Martha Goins is from rural Campbell County and spent two years in a coal mining camp in Claiborne County. She was put in touch with a Lincoln Memorial University representative who explained she qualified for scholarships, grants and work study. She later transferred to the University of Tennessee, Knoxville and was able to graduate early with honors. 

J.L. Goins chose Maryville College because he had no vehicle and could walk to school. At no point did he receive any financial aid. Despite working full time, he went on to become the college’s top graduate in Business Administration and received a $50 savings bond for that honor. 

“I promptly went out and spent $27 on a suit for graduation and job interviews, so when I graduated, I had $13 to my name,” he said. “I never had any help, but I vowed I would help others.” 

Throughout his time in education, J.L. Goins never lost sight of the need for preparation for employment.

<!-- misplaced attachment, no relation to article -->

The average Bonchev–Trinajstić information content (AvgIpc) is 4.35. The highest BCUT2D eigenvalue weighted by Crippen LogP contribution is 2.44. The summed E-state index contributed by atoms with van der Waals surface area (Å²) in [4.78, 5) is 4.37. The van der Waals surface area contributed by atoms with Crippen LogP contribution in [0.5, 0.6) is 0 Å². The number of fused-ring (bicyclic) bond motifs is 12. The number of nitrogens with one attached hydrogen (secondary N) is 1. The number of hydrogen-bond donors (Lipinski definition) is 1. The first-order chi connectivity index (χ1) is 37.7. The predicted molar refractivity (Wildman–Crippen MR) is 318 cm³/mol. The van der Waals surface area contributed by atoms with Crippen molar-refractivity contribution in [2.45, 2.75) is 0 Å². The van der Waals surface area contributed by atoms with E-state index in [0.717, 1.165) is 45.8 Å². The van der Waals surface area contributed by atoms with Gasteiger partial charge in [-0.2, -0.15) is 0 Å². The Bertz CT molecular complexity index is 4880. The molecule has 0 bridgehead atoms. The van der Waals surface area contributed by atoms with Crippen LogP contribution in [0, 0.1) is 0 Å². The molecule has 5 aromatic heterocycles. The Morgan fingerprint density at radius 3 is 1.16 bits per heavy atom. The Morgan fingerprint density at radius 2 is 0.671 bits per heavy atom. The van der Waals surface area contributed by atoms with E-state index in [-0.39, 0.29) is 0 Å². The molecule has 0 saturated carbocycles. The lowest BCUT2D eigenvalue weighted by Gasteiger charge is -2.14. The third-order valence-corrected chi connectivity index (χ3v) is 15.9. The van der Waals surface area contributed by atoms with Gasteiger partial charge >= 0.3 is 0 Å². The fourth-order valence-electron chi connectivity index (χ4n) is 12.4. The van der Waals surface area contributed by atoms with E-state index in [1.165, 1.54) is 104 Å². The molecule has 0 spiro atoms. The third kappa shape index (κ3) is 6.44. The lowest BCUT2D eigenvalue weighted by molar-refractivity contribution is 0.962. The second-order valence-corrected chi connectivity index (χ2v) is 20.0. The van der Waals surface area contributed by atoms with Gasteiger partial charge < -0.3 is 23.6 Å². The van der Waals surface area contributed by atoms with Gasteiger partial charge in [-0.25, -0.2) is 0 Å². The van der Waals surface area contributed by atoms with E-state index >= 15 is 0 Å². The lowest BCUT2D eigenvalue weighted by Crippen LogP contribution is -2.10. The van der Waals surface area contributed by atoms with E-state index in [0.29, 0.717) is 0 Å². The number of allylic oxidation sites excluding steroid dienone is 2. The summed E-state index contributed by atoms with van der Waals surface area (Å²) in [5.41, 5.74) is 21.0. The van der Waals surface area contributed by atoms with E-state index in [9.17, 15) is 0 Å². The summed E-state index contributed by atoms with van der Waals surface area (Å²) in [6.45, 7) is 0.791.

“I saw the need for decent jobs that would mean a decent quality of life,” he said. “Education is America’s equalizer. If you have a relevant education and a willingness to work, you have an equal opportunity for success.” 

But education doesn’t necessarily mean graduating from a four-year college or universityJ.L. Goins stressed. 

“Academia and many parents are in love with the idea that everyone needs a four-year college degree,” he said. “In fact, many jobs in America don’t require that, but need appropriate technical and other related job skills. It is classic mismatch of workforce educational needs.  

J.L. Goins set out to change that. In 1964, hbegan his career in education with Oak Ridge Schools, establishing its first marketing and cooperative education program. Less than two years later, he moved to Chattanooga Public Schools, serving as principal of the system’s adult education center and eventually developing the state’s largest adult education program.